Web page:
Don’t Let Third-Party Payments Apps Limit Your Customer Experience

In the rapidly evolving landscape of financial technology, banks are facing increasing pressure to adapt to changing consumer preferences and expectations. One area where this is particularly evident is in the realm of payments. 

With the rise of digital wallets and peer-to-peer payment platforms like Venmo and PayPal, many banks are seeing engagement slip in their digital channels, with some even eliminating certain payment channels they think are no longer necessary. 

However, this trend can have significant long-term consequences for banks. Financial institutions must stay in the payments game and explore how they can do so effectively.

First, by limiting or prioritizing only a few payment options, banks risk losing a vital touchpoint with their customers. Payments are an integral part of everyday financial transactions, and customers expect a variety of payments choices.  

By abandoning channels such as P2P, banks also surrender the opportunity to build and maintain direct relationships with customers. These relationships are not only important for fostering loyalty but also for gaining valuable insights into customer behavior and preferences. By staying fully invested in the payments business, banks can leverage their existing infrastructure and customer base to offer competitive and differentiated payment services, thus strengthening their overall value proposition.

Moreover, by retaining control over all payment options, banks can do a better job of ensuring the security and privacy of their customers' financial information. By driving customers to other payment methods, banks expose themselves and their customers to potential security breaches and data vulnerabilities. Additionally, the CFPB has warned consumers that holding funds in popular payment apps lack federal insurance.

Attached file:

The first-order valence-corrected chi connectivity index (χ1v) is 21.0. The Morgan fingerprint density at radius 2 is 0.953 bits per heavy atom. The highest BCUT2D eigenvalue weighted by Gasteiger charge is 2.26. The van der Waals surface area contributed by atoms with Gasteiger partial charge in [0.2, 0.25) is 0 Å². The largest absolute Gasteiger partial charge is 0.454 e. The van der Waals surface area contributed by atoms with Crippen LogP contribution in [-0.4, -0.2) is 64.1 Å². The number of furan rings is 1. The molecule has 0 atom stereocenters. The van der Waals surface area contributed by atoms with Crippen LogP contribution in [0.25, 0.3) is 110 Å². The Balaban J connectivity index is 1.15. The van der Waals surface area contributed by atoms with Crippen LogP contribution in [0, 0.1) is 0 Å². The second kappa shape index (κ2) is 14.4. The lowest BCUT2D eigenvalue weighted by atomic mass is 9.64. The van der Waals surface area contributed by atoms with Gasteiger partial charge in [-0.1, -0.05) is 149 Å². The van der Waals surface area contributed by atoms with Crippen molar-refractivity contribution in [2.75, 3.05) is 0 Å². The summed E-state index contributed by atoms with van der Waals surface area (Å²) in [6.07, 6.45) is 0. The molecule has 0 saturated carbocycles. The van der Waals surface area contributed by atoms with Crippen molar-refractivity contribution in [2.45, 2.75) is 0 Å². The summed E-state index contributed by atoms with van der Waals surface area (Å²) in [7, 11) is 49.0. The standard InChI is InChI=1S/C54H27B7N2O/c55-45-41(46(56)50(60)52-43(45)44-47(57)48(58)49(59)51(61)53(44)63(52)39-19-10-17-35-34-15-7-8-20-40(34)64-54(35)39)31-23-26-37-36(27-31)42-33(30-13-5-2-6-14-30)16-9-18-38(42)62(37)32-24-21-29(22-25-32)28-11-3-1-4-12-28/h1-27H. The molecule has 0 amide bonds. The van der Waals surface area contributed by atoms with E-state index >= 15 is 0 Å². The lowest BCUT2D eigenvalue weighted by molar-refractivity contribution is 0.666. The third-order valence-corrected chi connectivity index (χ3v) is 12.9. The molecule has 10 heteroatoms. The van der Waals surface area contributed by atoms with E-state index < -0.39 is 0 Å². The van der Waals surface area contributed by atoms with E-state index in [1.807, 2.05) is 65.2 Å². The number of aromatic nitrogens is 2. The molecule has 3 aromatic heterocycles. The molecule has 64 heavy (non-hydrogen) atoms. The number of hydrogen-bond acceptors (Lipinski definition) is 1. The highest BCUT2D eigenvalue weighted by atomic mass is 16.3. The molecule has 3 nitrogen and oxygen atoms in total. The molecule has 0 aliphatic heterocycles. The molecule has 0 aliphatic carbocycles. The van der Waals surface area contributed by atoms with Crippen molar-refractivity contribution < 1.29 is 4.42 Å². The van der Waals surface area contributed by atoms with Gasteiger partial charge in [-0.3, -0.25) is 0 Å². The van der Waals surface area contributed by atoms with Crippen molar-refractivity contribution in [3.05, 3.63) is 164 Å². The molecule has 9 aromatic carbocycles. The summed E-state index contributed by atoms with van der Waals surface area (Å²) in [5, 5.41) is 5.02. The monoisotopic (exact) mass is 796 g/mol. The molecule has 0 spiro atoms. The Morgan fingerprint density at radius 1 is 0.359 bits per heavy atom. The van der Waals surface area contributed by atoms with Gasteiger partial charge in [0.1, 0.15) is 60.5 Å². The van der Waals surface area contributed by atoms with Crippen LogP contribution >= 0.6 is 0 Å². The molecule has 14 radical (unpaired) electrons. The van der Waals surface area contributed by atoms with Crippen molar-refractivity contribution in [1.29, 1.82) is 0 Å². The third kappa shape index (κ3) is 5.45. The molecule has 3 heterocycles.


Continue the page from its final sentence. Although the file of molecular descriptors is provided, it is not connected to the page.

In contrast, by maintaining control of their payment methods, banks can implement robust security measures and encryption protocols to safeguard sensitive information. This not only enhances customer trust but also protects the bank's reputation from potential breaches that could occur through third-party systems. Even the federal agencies are warning of third-party security risks in their latest guidance issued this month. 

As mentioned above, staying in the payments business allows banks to capture valuable transaction data and derive insights from it. Payments generate a wealth of information about customer spending habits, patterns, and preferences. This data can be harnessed to gain a deeper understanding of customer needs, personalize offerings, and improve overall financial planning and advisory services. By ceding control of payments, banks miss out on this valuable data, limiting their ability to create tailored products and services that meet the unique needs of their customers.

Furthermore, by maintaining their own payment systems, banks can retain control over the entire customer experience. Third-party payment providers may offer convenience and cutting-edge interfaces, but they often lack the comprehensive suite of financial services that banks can provide. By integrating payments seamlessly with other banking services such as savings, loans, and investments, banks can offer a holistic and integrated experience to their customers. This not only strengthens customer engagement but also increases the stickiness of the bank's offerings, making it less likely for customers to switch to competitors.

So, how can banks stay in the payments game effectively?

Banks must invest in modernizing their payments infrastructure. Outdated systems can hinder efficiency, speed, and innovation. By adopting advanced payment technologies, such as faster payments, mobile wallets, and open banking APIs, banks can enhance their capabilities, streamline processes, and offer a seamless omnichannel experience to their customers. Not only is this now a customer preference, but it’s also an expectation. Banks that fail to modernize will lose out to the organizations that do.

About Author:
By Jeff Harper, Chief Revenue Officer of Allied Payment Network

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